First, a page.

Richard Bower is chairman of our Next Generation Forum. Here’s his take on the recent COP22 climate change talks in Marrakech.
“Can I persuade dad to drive the tractor to Cameroon?”
I’ve been fortunate enough to spend a couple of days at COP22 - speaking at a couple of events, meeting all sorts of people and sitting in on international negotiations.
Four things I’ve learnt from my whirlwind visit:
1) It’s so important for farmers to be here. We want to tell our story; it’s our voice we want heard, not someone else apparently speaking on our behalf. And everyone else is here – business, research, trade unions, indigenous people, NGOs – along with almost every government under the sun. And it’s been great to meet so many different people from all over the world, listen to their perspectives and hear about the innovative things that they are doing with technology, management and relationships.
2) How hungry African farmers are to succeed. I’ve heard so much that’s progressive and positive. If they get access to the investment they need, they’ll be pushing us all the way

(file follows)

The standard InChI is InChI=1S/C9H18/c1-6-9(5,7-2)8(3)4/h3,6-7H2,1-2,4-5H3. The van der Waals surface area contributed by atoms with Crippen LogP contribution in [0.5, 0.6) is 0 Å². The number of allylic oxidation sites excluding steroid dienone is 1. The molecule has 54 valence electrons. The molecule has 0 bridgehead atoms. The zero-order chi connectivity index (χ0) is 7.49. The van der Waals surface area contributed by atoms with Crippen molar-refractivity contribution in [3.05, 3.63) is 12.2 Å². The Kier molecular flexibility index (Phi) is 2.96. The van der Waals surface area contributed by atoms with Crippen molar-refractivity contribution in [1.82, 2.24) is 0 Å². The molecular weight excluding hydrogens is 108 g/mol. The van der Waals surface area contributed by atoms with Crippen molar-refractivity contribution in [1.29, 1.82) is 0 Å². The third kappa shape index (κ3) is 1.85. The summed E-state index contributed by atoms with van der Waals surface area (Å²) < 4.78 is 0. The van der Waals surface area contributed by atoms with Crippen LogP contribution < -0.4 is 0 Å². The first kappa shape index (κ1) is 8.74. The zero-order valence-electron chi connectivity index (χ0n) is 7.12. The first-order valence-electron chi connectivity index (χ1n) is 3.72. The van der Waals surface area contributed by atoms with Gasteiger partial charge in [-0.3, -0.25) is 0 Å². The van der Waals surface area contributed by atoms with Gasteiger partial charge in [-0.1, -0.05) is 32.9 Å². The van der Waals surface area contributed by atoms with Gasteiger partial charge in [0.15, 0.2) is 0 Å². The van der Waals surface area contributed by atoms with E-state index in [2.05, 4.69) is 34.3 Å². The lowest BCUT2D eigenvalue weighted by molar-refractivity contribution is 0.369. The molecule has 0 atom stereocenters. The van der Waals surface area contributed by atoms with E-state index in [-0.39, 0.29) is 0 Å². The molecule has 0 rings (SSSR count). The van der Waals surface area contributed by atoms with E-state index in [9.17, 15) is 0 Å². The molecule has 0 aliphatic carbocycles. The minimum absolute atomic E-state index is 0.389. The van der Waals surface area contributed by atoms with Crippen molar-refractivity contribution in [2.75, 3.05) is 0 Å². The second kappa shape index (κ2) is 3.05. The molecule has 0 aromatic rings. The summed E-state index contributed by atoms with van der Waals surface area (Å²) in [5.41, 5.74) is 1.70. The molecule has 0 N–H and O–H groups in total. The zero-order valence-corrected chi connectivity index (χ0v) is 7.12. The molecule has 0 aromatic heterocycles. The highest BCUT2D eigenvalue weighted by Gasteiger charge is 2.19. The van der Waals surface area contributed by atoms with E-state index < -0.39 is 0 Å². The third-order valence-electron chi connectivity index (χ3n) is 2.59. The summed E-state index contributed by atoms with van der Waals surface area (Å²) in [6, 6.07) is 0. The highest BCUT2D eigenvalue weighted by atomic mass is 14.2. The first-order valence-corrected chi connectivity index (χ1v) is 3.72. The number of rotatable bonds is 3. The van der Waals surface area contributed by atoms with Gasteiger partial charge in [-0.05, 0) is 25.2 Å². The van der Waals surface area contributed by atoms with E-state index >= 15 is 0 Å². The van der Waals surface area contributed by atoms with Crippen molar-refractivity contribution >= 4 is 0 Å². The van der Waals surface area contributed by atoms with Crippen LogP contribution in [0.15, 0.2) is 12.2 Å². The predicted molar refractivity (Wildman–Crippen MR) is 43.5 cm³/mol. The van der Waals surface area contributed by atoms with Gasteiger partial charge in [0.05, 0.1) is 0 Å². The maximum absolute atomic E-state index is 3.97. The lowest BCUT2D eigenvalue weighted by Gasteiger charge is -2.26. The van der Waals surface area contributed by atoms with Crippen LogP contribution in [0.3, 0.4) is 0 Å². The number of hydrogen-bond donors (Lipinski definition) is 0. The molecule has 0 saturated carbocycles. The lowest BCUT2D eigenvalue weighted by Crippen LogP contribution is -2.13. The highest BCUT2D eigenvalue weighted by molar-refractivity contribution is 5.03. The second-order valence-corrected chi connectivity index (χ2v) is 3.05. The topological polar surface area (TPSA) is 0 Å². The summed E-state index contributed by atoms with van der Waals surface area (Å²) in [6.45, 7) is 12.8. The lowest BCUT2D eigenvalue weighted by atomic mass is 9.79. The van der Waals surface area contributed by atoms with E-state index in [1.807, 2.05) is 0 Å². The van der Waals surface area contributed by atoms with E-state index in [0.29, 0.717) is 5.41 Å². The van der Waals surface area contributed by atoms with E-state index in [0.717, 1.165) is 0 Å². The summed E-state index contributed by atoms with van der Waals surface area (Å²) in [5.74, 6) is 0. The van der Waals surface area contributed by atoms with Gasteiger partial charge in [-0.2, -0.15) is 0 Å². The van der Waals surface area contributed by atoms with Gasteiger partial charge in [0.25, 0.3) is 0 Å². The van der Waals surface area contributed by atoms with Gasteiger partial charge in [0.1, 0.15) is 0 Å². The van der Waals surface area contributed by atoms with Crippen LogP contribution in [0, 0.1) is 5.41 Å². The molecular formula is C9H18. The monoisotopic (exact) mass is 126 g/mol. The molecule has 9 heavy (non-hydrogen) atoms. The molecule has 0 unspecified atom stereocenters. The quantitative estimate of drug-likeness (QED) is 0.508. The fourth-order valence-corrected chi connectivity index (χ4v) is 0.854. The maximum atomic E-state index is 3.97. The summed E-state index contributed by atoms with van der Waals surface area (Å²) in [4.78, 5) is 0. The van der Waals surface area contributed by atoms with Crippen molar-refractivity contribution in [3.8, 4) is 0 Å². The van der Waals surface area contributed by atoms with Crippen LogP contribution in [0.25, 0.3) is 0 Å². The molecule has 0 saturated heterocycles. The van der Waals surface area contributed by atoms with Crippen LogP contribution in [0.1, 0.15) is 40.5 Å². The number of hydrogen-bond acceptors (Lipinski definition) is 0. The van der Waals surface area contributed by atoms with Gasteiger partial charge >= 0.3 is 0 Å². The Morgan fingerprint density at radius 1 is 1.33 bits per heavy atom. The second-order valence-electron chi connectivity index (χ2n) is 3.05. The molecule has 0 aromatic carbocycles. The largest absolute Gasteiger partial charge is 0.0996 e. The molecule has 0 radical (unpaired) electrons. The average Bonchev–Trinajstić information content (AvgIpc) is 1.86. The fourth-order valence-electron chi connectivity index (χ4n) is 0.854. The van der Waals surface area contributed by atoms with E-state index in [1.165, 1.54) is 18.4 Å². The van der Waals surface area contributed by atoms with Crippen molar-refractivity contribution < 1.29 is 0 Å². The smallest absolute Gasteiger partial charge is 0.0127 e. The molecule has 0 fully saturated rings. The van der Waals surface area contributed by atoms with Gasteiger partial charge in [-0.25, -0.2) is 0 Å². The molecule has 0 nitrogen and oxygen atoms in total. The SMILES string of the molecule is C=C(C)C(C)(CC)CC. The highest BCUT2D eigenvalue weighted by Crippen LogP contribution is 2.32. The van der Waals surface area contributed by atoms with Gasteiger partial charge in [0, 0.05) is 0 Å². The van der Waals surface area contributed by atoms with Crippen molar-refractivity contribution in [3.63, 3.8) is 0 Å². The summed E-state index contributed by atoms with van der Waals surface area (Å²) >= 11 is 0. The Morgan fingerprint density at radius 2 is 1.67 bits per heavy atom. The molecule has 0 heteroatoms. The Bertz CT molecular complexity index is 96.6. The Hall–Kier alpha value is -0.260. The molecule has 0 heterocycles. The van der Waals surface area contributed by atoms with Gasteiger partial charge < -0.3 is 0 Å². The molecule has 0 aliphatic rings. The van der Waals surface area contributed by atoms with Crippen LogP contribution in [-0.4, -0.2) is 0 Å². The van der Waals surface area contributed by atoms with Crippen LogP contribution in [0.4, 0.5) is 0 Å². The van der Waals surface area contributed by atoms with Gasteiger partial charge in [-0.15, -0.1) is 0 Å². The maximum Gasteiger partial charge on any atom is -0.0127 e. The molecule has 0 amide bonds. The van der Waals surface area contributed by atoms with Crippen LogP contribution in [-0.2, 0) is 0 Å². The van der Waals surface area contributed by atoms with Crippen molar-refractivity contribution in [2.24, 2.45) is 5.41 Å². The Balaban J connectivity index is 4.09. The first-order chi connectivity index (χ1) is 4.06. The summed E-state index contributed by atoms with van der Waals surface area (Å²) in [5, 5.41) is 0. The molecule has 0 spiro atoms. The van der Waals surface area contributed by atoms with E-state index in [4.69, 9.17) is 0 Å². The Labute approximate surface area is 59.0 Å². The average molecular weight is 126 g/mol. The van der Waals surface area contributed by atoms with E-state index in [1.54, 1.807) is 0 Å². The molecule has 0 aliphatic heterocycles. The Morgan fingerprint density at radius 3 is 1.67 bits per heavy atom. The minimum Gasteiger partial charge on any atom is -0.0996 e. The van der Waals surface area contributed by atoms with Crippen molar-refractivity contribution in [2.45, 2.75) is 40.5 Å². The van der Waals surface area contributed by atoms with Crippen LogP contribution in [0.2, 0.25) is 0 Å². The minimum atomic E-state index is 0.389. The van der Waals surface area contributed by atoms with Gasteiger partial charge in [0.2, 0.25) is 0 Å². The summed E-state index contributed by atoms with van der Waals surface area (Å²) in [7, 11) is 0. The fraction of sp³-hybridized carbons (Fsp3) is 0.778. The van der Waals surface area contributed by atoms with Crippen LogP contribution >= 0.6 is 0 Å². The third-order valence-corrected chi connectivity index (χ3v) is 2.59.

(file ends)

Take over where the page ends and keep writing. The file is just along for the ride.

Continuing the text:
3) How well the NFU is respected internationally. Now that the UK has voted to leave the EU, it seems to me that our international standing, both us as farmers and the organisation which represents us, becomes ever more important. That’s also true of our membership of an organisation like the WFO, because it’s that global voice which gives us strength.
4) With only one-third of climate funds spent on agriculture, we’re all missing a trick. The world’s farmers need access to finance so that we can become more efficient and more resilient for the challenges ahead. There’s much that we’re already doing; call it “climate smart” farming or just “smart” farming, we have a good story to tell but we’re capable of so much more.
Just before I left, I caught up with a farmer from Cameroon, who reminded me to send him that old spare old tractor Dad and I have at home. It would transform so many lives he said. Now the only question is, can I persuade dad to drive the tractor to Cameroon leaving me in charge at the farm? Sounds like something to add to the succession plan!